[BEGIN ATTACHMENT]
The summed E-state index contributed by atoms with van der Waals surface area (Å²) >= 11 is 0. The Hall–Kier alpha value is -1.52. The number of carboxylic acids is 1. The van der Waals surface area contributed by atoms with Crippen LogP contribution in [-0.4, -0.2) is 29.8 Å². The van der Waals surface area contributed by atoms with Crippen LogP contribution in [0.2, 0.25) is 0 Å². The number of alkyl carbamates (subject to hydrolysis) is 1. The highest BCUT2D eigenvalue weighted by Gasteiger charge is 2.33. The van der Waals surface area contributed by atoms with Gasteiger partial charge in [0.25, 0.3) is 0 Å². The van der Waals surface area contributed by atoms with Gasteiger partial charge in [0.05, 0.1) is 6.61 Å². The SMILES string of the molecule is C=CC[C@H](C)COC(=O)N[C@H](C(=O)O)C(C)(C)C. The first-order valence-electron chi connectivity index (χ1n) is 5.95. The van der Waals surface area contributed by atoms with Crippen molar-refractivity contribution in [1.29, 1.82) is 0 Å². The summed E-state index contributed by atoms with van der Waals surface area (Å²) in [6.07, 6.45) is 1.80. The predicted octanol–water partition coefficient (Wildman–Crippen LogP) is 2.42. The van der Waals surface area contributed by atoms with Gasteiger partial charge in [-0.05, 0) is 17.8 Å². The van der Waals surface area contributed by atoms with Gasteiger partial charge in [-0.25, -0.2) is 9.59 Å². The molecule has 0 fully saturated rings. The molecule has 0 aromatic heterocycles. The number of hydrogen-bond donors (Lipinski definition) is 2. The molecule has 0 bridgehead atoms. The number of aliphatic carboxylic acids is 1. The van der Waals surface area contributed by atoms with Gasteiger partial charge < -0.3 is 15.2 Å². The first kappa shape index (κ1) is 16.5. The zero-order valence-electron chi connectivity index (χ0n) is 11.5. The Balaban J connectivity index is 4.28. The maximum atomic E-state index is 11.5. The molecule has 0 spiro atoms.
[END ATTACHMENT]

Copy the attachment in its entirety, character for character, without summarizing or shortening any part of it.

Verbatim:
The summed E-state index contributed by atoms with van der Waals surface area (Å²) >= 11 is 0. The Hall–Kier alpha value is -1.52. The number of carboxylic acids is 1. The van der Waals surface area contributed by atoms with Crippen LogP contribution in [-0.4, -0.2) is 29.8 Å². The van der Waals surface area contributed by atoms with Crippen LogP contribution in [0.2, 0.25) is 0 Å². The number of alkyl carbamates (subject to hydrolysis) is 1. The highest BCUT2D eigenvalue weighted by Gasteiger charge is 2.33. The van der Waals surface area contributed by atoms with Gasteiger partial charge in [0.25, 0.3) is 0 Å². The van der Waals surface area contributed by atoms with Gasteiger partial charge in [0.05, 0.1) is 6.61 Å². The SMILES string of the molecule is C=CC[C@H](C)COC(=O)N[C@H](C(=O)O)C(C)(C)C. The first-order valence-electron chi connectivity index (χ1n) is 5.95. The van der Waals surface area contributed by atoms with Crippen molar-refractivity contribution in [1.29, 1.82) is 0 Å². The summed E-state index contributed by atoms with van der Waals surface area (Å²) in [6.07, 6.45) is 1.80. The predicted octanol–water partition coefficient (Wildman–Crippen LogP) is 2.42. The van der Waals surface area contributed by atoms with Gasteiger partial charge in [-0.05, 0) is 17.8 Å². The van der Waals surface area contributed by atoms with Gasteiger partial charge in [-0.25, -0.2) is 9.59 Å². The molecule has 0 fully saturated rings. The molecule has 0 aromatic heterocycles. The number of hydrogen-bond donors (Lipinski definition) is 2. The molecule has 0 bridgehead atoms. The number of aliphatic carboxylic acids is 1. The van der Waals surface area contributed by atoms with Gasteiger partial charge < -0.3 is 15.2 Å². The first kappa shape index (κ1) is 16.5. The zero-order valence-electron chi connectivity index (χ0n) is 11.5. The Balaban J connectivity index is 4.28. The maximum atomic E-state index is 11.5. The molecule has 0 spiro atoms.